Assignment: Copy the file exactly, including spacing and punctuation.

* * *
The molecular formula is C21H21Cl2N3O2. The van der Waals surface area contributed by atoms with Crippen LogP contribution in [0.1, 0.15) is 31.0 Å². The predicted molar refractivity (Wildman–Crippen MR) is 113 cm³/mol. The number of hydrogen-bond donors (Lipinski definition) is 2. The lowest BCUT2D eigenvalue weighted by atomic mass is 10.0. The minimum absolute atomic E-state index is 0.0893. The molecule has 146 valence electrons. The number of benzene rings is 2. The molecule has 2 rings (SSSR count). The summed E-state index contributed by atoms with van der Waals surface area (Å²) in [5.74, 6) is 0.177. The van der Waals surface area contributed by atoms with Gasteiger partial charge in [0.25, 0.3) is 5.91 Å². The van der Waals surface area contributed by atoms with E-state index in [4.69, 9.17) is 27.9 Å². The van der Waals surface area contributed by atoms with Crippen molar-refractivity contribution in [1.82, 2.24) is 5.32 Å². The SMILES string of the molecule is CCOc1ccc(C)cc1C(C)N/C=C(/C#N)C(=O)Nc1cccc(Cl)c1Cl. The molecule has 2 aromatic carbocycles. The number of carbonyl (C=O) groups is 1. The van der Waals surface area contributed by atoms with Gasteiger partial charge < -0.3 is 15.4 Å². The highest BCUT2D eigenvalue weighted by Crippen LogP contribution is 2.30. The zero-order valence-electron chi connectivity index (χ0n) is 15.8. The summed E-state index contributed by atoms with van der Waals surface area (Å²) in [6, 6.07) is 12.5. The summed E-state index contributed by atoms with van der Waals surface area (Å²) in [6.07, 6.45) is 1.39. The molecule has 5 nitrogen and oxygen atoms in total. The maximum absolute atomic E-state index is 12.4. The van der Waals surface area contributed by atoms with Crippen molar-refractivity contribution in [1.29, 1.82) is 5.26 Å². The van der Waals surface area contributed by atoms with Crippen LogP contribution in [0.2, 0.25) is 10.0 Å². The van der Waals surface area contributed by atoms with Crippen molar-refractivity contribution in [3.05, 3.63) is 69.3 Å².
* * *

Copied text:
The molecular formula is C21H21Cl2N3O2. The van der Waals surface area contributed by atoms with Crippen LogP contribution in [0.1, 0.15) is 31.0 Å². The predicted molar refractivity (Wildman–Crippen MR) is 113 cm³/mol. The number of hydrogen-bond donors (Lipinski definition) is 2. The lowest BCUT2D eigenvalue weighted by atomic mass is 10.0. The minimum absolute atomic E-state index is 0.0893. The molecule has 146 valence electrons. The number of benzene rings is 2. The molecule has 2 rings (SSSR count). The summed E-state index contributed by atoms with van der Waals surface area (Å²) in [5.74, 6) is 0.177. The van der Waals surface area contributed by atoms with Gasteiger partial charge in [0.25, 0.3) is 5.91 Å². The van der Waals surface area contributed by atoms with E-state index in [4.69, 9.17) is 27.9 Å². The van der Waals surface area contributed by atoms with Crippen molar-refractivity contribution in [1.82, 2.24) is 5.32 Å². The SMILES string of the molecule is CCOc1ccc(C)cc1C(C)N/C=C(/C#N)C(=O)Nc1cccc(Cl)c1Cl. The molecule has 2 aromatic carbocycles. The number of carbonyl (C=O) groups is 1. The van der Waals surface area contributed by atoms with Gasteiger partial charge < -0.3 is 15.4 Å². The highest BCUT2D eigenvalue weighted by Crippen LogP contribution is 2.30. The zero-order valence-electron chi connectivity index (χ0n) is 15.8. The summed E-state index contributed by atoms with van der Waals surface area (Å²) in [6, 6.07) is 12.5. The summed E-state index contributed by atoms with van der Waals surface area (Å²) in [6.07, 6.45) is 1.39. The molecule has 5 nitrogen and oxygen atoms in total. The maximum absolute atomic E-state index is 12.4. The van der Waals surface area contributed by atoms with Crippen molar-refractivity contribution in [1.29, 1.82) is 5.26 Å². The van der Waals surface area contributed by atoms with Crippen LogP contribution in [0.2, 0.25) is 10.0 Å². The van der Waals surface area contributed by atoms with Crippen molar-refractivity contribution in [3.05, 3.63) is 69.3 Å².